That uncomfortable place

I’ve just wrapped up a class in which I was required to participate in online threaded discussions. I was hoping for some good discourse on curriculum theory and development. Instead it turned into a lot of, “Why, yes, I agree with you completely,” and “I couldn’t have said it better myself.” I found myself becoming purposely oppositional in my responses. How can any really good thinking and learning happen if there isn’t a healthy dose of differing viewpoints? And, pray tell, was the  response to my opposing viewpoints? Silence. Last time I recall so many people with similar thoughts was 1984¹.

My classmates were just trying to be nice, which is understandable. It can be awkward and uncomfortable to deal with conflict. However, it’s that dissonance in opinion where real meaning is made; that hacking it out between differing opinions, that purposeful attempt to sway people with differing views while they try to sway you.

Recently, in response to a new “top edublogs” list posted on a well-read blog, Dan Meyer and Darren Draper have expressed differing opinions on (perceived) motivations for blogging, what constitutes quality in a blog, and even “proper” Twitter use. I’ve found this disagreement extremely interesting to follow. I subscribe to both their blogs and find them both to be excellent at starting good conversations through their posts. They both create dissonance and then ask for their audience to weigh in with their opinions. While Dan tends to stir the pot² and Darren tends to ask quite nicely, they’re both doing essentially the same thing.

It’s been enjoyable to see these two heavyweights (they’re 23 & 35 on the best edublogs list of all time, after all) discuss whose method is superior. While I don’t think they’re going to change each other’s mind, they’re laying some excellent framework for the edubloggers of the future. These types of public disagreements are important- perhaps necessary³- for hashing out what exactly it is to blog about educational matters. Think of it as a modern, blogging version of the Continental Congress.

Anyone care to disagree?

¹ “Why, yes, Big Brother certainly is a great leader!”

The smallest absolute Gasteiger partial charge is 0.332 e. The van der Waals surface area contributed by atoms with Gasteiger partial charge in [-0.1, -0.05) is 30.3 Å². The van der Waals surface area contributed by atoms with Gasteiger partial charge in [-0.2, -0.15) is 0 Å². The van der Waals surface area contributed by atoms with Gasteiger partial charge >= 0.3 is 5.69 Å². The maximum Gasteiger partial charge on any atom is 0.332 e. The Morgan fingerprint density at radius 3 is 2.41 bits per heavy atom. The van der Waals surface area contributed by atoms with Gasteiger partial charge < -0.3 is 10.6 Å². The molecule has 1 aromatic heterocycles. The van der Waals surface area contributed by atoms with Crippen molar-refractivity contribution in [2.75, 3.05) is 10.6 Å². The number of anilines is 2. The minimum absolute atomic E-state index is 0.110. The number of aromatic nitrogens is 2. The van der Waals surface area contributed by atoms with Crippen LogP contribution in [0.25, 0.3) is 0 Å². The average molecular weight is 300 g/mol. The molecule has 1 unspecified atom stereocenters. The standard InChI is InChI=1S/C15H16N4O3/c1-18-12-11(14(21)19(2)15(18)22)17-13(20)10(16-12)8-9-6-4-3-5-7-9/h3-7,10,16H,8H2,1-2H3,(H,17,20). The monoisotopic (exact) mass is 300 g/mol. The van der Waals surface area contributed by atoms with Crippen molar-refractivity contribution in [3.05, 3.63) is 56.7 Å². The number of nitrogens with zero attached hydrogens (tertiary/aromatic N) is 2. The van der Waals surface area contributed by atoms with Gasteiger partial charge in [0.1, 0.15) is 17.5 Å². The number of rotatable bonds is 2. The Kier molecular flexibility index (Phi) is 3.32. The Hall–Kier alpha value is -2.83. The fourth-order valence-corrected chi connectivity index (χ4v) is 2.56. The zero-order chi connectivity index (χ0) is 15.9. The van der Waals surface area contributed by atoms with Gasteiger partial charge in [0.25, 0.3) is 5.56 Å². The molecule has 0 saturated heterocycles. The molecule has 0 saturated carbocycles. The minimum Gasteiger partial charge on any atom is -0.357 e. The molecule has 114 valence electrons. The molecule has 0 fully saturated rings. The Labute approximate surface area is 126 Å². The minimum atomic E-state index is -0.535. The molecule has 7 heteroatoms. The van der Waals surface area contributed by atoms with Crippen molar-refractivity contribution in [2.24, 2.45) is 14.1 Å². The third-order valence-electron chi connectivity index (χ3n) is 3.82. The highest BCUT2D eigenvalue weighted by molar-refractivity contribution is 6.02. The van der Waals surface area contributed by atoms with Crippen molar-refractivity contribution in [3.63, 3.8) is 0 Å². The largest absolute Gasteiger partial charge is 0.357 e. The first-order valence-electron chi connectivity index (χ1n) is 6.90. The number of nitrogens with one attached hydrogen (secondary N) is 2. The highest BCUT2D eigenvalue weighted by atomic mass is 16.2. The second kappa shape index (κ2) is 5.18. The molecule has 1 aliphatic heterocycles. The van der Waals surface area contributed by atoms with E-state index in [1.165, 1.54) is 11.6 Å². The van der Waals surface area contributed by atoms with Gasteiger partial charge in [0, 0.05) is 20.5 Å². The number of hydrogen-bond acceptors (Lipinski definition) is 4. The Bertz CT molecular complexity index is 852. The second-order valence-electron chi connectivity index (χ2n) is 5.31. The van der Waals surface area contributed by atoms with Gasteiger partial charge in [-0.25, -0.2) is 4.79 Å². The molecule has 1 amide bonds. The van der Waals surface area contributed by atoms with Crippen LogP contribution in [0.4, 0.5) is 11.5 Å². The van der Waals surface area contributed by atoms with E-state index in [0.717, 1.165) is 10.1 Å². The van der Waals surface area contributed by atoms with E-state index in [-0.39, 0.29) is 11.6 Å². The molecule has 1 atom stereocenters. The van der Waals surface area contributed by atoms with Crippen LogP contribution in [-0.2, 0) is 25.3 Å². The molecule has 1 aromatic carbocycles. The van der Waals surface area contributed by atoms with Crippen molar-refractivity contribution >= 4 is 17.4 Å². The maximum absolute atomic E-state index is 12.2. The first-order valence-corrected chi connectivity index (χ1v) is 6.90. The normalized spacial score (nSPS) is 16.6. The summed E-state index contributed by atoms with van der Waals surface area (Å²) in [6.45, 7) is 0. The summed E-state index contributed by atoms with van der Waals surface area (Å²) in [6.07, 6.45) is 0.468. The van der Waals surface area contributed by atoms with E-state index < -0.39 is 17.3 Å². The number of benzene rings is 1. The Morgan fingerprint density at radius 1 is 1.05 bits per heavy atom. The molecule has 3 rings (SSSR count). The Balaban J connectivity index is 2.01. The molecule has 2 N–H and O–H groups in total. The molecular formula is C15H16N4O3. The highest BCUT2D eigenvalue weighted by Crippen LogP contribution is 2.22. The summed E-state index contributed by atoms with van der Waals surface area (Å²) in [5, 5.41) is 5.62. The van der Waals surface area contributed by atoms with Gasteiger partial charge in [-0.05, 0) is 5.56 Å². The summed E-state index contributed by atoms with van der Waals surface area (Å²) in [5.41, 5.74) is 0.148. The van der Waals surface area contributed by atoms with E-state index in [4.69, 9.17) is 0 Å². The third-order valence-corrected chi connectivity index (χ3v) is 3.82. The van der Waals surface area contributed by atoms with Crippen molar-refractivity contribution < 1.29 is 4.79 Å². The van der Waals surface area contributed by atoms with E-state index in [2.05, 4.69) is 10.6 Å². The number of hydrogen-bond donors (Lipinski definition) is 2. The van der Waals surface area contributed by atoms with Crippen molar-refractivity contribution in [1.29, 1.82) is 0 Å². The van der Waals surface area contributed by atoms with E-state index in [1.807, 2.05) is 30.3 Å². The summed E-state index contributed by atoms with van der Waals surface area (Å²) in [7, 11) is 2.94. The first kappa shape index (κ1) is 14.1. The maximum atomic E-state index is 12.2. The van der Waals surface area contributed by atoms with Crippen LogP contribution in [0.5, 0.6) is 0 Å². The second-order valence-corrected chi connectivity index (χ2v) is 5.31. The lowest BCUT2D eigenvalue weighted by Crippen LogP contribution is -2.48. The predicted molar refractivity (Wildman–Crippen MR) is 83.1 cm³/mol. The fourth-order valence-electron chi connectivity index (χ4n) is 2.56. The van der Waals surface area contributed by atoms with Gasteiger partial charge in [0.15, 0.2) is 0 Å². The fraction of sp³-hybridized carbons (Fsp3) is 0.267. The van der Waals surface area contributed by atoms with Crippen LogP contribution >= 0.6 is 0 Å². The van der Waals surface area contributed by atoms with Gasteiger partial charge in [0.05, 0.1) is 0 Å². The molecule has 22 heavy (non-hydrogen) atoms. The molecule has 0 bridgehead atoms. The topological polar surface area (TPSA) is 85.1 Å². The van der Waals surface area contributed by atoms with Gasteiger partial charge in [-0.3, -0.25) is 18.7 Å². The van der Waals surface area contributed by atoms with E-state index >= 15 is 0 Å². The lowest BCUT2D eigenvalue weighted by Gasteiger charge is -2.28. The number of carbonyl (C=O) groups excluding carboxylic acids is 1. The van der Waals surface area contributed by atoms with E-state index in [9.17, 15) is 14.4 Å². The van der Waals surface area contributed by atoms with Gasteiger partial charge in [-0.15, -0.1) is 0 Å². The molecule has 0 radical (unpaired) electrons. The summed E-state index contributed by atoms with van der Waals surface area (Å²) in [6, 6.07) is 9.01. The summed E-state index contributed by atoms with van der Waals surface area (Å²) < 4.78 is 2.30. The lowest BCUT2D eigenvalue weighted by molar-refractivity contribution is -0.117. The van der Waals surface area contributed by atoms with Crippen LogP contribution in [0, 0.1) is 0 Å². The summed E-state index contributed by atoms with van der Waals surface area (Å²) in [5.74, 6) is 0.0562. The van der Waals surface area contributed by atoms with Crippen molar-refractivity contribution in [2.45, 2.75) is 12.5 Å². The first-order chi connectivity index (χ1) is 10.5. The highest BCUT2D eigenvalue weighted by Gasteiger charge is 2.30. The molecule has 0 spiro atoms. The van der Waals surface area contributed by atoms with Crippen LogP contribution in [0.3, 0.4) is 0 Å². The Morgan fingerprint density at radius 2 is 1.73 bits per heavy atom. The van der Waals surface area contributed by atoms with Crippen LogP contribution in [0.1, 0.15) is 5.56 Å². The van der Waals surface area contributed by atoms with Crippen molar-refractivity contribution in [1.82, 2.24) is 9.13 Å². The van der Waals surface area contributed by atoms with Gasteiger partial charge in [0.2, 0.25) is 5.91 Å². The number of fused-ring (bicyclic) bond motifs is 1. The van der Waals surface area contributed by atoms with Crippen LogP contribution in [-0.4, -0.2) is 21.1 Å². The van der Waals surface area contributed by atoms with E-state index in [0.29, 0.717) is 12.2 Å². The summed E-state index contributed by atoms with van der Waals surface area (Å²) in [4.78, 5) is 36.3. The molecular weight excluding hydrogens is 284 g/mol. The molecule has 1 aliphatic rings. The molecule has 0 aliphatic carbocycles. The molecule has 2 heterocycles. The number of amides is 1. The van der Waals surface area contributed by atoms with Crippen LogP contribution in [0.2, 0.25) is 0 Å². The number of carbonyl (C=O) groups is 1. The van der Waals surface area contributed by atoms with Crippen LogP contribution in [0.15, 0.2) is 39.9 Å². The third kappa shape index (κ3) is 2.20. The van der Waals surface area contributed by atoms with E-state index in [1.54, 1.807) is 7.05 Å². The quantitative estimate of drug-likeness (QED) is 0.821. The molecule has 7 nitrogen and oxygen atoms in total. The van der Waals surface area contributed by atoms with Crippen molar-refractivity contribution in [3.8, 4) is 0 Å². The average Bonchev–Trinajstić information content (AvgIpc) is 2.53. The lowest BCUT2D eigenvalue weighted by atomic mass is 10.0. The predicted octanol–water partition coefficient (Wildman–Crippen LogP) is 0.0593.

² or “[Dan’s] just shaking the bee’s nest while covered in powdered sugar, a big ol’ grin on [his] face and [a] buddy taping the whole thing for some sort of amateur Jackass production.
³ As long as you jerkfaces don’t turn it into nastiness and namecalling.

5 thoughts on “That uncomfortable place

  1. Perhaps I should really be touting Scott McCloud and his list. While I don’t wholeheartedly agree with the methodology in the list’s creation, he’s generated more conversation as a result of it than I’ve seen since Diigo became cool.

  2. I have to admit that I have had very similar experiences relating to online postings: everyone in agreement, say “Ay.”

    I usually end-up resorting to the same things that you have: disagreeing just to disagree and bring some contrasting opinions to the table.

    At times, I sit in silence wondering if anybody cares. However, in lieu of silence, the other option seems to be riddled with personal attacks and general defensiveness.

    Honestly, I think we need to learn to have differing opinions without taking it personally. I would guess, those type of negative experiences are why some people tend to agree with one another whole-heartedly (whether or not they actually do).

  3. @mindilei: It definitely is a skill to be able to disagree and be disagreed with and not take it personally. Many bloggers are in this because they’re passionate about whatever it is their blog is about, which may up to chances of disagreements being taken personally.

    Let’s just remember that we’re all in this to improve the educational system. Obviously there are nearly an infinite number of possibilities for how that might be done, which then leads to disagreements.

  4. You’re good, Ben.

    I very much appreciate your post here and have concluded that you’ve done your homework well! (How did you know about the Twitter comments – they were on a different post?)

    This idea of agreeing to disagree is one that will take time for members of the blogosphere to fully grasp. As bloggers mature, they learn that it’s ok to attack an idea, and still be friends with those whose ideas you’ve attacked.

    I certainly hope Dan understands that I still appreciate his work very much. I think his humor is much needed in our circle and his ideas about connecting with students are priceless.

    Long live rock and roll, even if we are perceived as old.


  5. As a pretty conflict-avoidant kind of person, it’s taken me some time to get to the point where I’m comfortable speaking up to disagree with others. However, I think to truly be an active participant in any community (online or off), being able to disagree is a vital skill.

    As I’ve learned living 750 miles away from my wife for the last 6 months: it’s easy to misinterpret the tone of written text, especially when it’s a contrasting opinion.

    I then propose a new blogging etiquette rule: Before responding to a post, tweet, or comment that conflicts with your position, you must read it aloud in a happy-go-lucky sing-songy tone before responding. Done.

    P.S. It was more luck than me doing my homework. I just happened to post a comment on Dan’s Edu-Monk post earlier. Generally I subscribe to the comments of a post if I comment on it, so I kept receiving updates as the discussion continued.